By Janet Klug
Test stamps, dummy stamps and training stamps all fall into the same category.
The "dummy" name is used because the labels simulate postage stamps but lack the functionality of them. Test stamps, dummy stamps and training stamps are not postage stamps and they are not revenue stamps, but they look like they could be one or the other. Instead, they are stamplike labels that are used by postal administrations to test a stamp technology or postal equipment or to train post office staff.
Although these labels are called by several names, for the sake of simplicity "test stamp" will be used in this article. It is the name used in the Scott Specialized Catalogue of United States Stamps and Covers.
The Scott catalog lists U.S. test stamps that were used to test coil and booklets vending machine formats, offset printing, perforations, paper, gum and a host of other innovations. According to the introductory paragraph in the Scott catalog's test stamp listing, U.S. test stamps were used for testing of production equipment and stamp vending and affixing equipment by commercial entities and the U.S. Postal Service.
The catalog gives the prefix "TD" to test stamps.
Figure 1 illustrates Scott TD74, a patriotic-theme test stamp created and used by Stampmasters Inc. for testing their stamp vending machines.
The test stamp listings in the Scott catalog take most of the mystery out of collecting U.S. test stamps, but much more information about these interesting labels is available from the United States Stamp Society's Dummy Stamps Study Group. Twenty-three issues of its newsletter are available online at www.usstamps.org/dssg.html. From that web site you can also get membership information about the United States Stamp Society.
Many other countries besides the United States have test stamps.
Great Britain is and has been an issuer of a vast array of test stamps. A web site located at www.stampprinters.info/dummystamps.htm has an archive of illustrated newsletters that show an incredible selection of what are called dummy stamps in Great Britain.
What is interesting is that in addition to the Scott catalog definition of test stamps, the British definition seems to include essays. Essays are proposed stamp designs created by a designer and presented for review by a postal administration. The design may be adopted, modified, or rejected.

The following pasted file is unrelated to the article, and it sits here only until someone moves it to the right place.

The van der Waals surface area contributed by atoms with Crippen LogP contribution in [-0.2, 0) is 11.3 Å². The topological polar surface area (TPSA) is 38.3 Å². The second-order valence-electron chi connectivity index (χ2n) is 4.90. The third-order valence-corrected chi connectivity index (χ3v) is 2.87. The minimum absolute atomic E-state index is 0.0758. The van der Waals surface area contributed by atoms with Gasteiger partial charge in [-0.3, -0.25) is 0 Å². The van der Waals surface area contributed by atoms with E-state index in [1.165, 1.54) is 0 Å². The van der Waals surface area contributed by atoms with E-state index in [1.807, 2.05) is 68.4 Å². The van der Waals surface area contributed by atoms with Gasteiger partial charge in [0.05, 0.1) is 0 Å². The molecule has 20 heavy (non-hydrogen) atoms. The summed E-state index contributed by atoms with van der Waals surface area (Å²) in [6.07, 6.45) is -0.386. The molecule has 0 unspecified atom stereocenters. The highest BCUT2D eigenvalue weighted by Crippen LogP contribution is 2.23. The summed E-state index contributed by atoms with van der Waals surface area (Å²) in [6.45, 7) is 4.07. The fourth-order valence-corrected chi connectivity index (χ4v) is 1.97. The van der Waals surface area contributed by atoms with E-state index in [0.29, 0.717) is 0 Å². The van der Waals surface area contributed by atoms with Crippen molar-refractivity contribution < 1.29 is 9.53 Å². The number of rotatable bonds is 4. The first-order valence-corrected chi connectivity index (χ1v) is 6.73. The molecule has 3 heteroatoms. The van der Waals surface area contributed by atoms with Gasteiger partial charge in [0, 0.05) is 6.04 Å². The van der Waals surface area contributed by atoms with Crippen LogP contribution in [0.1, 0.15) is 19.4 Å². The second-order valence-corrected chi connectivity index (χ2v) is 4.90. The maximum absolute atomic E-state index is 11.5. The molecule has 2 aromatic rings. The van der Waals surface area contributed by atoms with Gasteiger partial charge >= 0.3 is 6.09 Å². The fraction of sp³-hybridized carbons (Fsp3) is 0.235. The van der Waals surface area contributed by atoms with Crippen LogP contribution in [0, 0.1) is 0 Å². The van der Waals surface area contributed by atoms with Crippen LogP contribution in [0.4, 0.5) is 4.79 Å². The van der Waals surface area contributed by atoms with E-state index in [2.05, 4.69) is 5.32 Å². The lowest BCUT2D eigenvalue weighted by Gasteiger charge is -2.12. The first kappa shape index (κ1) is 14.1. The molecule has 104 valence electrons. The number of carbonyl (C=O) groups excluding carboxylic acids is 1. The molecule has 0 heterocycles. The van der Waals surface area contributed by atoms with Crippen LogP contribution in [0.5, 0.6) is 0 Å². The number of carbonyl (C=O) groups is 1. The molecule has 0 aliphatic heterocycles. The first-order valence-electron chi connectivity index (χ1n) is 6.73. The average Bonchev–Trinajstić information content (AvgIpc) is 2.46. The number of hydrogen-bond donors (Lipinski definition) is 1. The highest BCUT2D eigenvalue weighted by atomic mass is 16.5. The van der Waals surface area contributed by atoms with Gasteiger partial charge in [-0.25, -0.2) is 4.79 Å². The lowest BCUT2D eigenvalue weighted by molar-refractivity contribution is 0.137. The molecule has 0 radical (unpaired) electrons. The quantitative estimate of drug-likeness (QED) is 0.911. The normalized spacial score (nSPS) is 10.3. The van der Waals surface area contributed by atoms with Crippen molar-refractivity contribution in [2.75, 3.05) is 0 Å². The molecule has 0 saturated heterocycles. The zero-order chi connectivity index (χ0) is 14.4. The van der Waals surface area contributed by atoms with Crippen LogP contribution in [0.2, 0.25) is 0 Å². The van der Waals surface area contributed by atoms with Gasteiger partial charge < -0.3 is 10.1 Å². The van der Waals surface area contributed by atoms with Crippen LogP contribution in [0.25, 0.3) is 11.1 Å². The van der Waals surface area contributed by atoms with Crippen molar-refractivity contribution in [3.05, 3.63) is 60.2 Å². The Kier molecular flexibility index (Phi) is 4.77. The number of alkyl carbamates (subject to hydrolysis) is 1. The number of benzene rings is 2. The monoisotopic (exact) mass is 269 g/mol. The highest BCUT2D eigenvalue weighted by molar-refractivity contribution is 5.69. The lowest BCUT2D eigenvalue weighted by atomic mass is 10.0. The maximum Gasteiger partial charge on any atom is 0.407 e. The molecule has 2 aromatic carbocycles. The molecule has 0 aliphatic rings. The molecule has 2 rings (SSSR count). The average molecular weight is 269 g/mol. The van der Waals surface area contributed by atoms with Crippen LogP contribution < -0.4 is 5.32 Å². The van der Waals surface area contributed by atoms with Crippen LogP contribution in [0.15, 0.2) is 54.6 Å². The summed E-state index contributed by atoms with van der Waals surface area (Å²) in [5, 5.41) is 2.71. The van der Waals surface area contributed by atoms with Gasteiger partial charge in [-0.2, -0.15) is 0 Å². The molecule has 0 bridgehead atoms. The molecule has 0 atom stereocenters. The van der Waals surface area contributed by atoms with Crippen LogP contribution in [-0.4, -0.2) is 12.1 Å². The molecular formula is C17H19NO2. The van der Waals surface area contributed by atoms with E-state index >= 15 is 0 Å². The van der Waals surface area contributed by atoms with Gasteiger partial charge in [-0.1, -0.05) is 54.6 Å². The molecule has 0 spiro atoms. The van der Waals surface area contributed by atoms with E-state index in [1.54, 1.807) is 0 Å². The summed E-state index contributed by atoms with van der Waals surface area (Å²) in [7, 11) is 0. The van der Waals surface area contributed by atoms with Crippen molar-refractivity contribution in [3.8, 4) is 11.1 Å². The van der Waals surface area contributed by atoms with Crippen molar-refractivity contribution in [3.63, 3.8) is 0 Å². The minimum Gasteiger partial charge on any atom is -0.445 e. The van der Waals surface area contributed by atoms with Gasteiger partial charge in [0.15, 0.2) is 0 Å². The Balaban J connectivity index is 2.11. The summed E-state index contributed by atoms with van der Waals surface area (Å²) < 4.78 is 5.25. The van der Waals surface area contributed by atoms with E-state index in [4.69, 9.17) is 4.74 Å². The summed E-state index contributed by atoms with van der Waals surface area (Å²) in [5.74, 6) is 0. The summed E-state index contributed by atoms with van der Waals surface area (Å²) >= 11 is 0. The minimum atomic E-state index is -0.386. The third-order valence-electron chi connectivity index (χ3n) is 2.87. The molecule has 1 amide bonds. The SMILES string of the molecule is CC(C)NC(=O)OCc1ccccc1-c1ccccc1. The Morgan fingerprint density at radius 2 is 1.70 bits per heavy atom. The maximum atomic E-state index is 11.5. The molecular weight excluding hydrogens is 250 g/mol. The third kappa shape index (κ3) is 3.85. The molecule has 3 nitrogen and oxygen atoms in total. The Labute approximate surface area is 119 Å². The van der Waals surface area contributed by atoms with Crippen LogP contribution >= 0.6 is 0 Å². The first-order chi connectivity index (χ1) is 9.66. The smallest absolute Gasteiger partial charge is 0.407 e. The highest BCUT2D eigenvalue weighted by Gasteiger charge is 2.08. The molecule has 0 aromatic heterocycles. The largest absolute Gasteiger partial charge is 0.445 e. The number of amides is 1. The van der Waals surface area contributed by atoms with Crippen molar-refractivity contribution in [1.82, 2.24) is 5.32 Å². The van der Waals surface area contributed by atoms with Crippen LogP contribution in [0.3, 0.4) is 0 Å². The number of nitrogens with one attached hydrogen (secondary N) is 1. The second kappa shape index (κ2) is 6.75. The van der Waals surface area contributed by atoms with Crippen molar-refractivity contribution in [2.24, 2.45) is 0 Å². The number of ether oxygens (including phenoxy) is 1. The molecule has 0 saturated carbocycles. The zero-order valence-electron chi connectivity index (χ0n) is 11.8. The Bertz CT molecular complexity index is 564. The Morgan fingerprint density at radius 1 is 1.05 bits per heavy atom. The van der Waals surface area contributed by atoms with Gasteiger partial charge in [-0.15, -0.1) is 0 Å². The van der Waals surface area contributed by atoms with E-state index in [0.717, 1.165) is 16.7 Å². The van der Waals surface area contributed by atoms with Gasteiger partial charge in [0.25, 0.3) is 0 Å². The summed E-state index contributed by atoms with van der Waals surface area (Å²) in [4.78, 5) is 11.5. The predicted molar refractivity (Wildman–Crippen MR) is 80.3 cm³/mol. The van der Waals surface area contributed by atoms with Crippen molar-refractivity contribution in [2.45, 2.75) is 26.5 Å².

I found one reference that called the souvenir sheet illustrated in Figure 2 a sheet of dummy stamps. This sheet shows previously issued British stamps printed in black. Wavy red lines surround each stamp image and text surrounding all of the illustrations is also in red. It was issued for Stampex 1962, Britain's national stamp exhibition. To me, it is a show souvenir and more properly falls into the realm of cinderellas. Cinderella is the name given to nonpostal stamplike labels.
Many countries use test stamps as training mechanisms for post office clerks who must learn how to organize and sort their stamp stock, break down sheets and panes to customer specifications and maintain their inventory of accountable stamps.
The stamps in Figure 3 are test stamps from New Zealand. These are normal stamps that were in common circulation in New Zealand in their day, but they have been overprinted with black bars. The black bars invalidate the stamps for use as postage and mark them as post office training materials.
Figure 4 shows intaglio-printed test stamps by Sven Ewart printed by PFA Stamp Printing Works for Sweden Post Office in 1937. Various colors of the same design were made into booklets, blocks and sheets. Some of the stamps, as shown in Figure 4, were imperforate between two side-by-side stamps.